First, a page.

Randy Myers's Page > Posts tagged with "court"


Subject: Should Supreme Court Make Union "Dues" Optional?

Forum: Should Supreme Court Make Union "Dues" Optional?
Mark Janus, a child-support specialist for the state of Illinois, doesn’t like paying $45 a month to AFSCME, the union that represents him. So he’s suing. His case—Janus v. AFSCME—is expected to be decided this summer by the U.S. Supreme Court. It will be a controversial decision. Last year, down one member, the court deadlocked 4-4 on a virtually identical case. This year, Neil Gorsuch, the newest justice, will likely break the tie.

Note that Janus is not technically paying union dues. Under existing law, nobody can be forced to join a union or pay its dues. However, where workers are represented by a union, they can be required to pay “fair share” or “agency” fees to help cover the union’s costs for negotiating contracts and representing workers in disputes with employers. The idea: keep people from getting a free ride for what the union provides.

What agency fees don’t cover are costs associated with political activities or organizing employees into a union. Congress has said paying those costs could breach an employee’s constitutional right to free speech by forcing them to fund political activities they may not support.

Janus claims everything a union does is inherently political. If the Supreme Court agrees, workers covered by union contracts everywhere could stop paying agency fees.

Union supporters argue that the organization representing Janus, an arm of the National Right to Work Committee, which is supported by a number of big-name conservative donors, is simply trying to stamp out unions and lower costs for big business—at a time when corporations, thanks to the Supreme Court’s Citizens United decision, can spend as much as they want politicking. (Unions can too. But if they take in fewer dues or fees, they would find it difficult.)

It’s easy to argue that workers shouldn’t be required to pay for union activities they don’t support. It’s also easy to argue that if people feel that strongly about not supporting unions, they can work somewhere else.

What do you think? Should the Supreme Court side with Janus or his union?

Suggested Reading:

“For the Third Time, Justices Take on Union-Fee Issue: In Plain English,” by Amy Howe

“Janus v. AFSCME: 5 Things to Know,” by Carolyn Phenicie, The 74

Subject: Scalia Controversy: Should School Adopt his Name?

Forum: Scalia Controversy: Should School Adopt his Name?
It’s easy to find people willing to gripe about the Supreme Court, complaining that this justice is too conservative or that one too liberal. Fair enough. But should we let political leanings influence how we honor Supreme Court justices—and other public figures, for that matter—for their years of public service?

Consider the case of the late Justice Antonin Scalia, who passed away in February. Scalia was famously and staunchly conservative. An important member of the court for nearly 30 years, he was once described as the intellectual anchor for the originalist and textualist position in the Court’s conservative wing. In short, he was the ideological opposite of liberal Justice Ruth Bader Ginsburg—who nonetheless counted Scalia as one of her closest and dearest friends.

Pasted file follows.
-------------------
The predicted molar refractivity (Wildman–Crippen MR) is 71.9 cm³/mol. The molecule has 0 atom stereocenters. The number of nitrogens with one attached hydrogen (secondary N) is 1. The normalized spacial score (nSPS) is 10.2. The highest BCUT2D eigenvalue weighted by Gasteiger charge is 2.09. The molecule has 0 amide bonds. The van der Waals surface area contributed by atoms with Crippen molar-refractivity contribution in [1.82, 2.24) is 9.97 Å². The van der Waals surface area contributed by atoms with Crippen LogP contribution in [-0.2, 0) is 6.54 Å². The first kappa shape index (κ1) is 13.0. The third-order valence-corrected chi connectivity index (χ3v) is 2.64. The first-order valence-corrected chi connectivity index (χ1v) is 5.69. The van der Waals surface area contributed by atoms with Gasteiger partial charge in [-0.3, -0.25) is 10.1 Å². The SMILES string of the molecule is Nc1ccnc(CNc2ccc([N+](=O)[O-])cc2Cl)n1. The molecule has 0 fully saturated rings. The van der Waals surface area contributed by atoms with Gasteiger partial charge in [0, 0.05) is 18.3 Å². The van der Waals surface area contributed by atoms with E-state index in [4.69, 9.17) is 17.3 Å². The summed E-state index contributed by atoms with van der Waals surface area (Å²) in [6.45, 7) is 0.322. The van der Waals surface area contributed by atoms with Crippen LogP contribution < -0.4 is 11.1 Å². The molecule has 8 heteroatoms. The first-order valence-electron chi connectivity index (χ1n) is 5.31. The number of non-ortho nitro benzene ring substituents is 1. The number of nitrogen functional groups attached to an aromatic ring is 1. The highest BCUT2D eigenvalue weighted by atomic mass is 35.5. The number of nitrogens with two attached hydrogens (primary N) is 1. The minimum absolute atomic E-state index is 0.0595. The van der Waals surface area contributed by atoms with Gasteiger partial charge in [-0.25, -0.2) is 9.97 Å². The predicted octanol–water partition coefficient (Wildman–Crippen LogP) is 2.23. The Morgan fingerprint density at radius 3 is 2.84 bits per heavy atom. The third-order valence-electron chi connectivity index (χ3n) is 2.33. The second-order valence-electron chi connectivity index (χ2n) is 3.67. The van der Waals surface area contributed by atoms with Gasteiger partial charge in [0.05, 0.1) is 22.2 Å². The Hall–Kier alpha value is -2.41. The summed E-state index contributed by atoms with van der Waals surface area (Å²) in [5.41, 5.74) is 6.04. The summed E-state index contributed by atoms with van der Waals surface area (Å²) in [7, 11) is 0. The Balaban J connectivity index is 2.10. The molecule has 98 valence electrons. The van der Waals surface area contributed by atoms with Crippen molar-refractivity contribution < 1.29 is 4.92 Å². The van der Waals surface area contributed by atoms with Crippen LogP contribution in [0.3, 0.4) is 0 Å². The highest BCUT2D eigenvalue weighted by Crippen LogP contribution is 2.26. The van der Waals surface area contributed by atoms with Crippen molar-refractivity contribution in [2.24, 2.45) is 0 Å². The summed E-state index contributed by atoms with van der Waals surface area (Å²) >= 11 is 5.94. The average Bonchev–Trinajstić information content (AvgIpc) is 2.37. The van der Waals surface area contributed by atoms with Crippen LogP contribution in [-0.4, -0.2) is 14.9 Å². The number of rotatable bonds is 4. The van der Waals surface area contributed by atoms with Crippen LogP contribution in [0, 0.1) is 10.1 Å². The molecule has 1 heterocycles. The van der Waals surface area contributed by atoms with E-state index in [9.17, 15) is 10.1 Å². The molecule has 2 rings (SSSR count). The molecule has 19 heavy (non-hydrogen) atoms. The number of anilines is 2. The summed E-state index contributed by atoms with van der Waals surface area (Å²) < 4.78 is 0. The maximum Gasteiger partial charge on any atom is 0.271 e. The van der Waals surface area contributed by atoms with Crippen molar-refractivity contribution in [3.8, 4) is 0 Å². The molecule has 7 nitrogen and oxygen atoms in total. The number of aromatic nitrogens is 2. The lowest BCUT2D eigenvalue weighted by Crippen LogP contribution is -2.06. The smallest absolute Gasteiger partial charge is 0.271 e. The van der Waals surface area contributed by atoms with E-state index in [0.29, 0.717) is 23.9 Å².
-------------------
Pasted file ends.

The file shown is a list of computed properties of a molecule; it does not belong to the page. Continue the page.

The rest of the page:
At George Washington University in Fairfax, Virginia, by contrast, plenty of liberals appear less willing to look past Scalia’s right-leaning politics. In late March, the school announced receipt of a $20 million anonymous gift to rename its law school after Scalia. The university’s administration and law school both support the name change, but the university’s broader faculty oppose it. A nonbinding resolution passed by the faculty senate claims the new name would not create “a comfortable home for individuals with a variety of viewpoints,”

Perhaps there are conservative Republicans who grit their teeth when they take the Franklin Delano Roosevelt Mid-Hudson Bridge in New York. Maybe there are liberal Democrats who frown when they fly out of Ronald Reagan Washington National Airport in Virginia—or worse yet, when they drop their children off at Ronald Reagan Elementary School in New Berlin, Wisconsin. But I wonder if any of those people have ever advocated for changing the name of those facilities. Or have they been more like Ginsburg, who was able to look past political differences in her dealings with a colleague whose views often diverged from her own?

What do you think? Do the faculty opposed to naming George Mason’s law school after Scalia hold a defensible position? Or should we accept that we’ll sometimes have to enter buildings, or drive on roads, named after people whose politics we didn’t particularly like?

Suggested reading:

“The Posthumous Attacks on Scalia Begin,” by Lloyd Cohen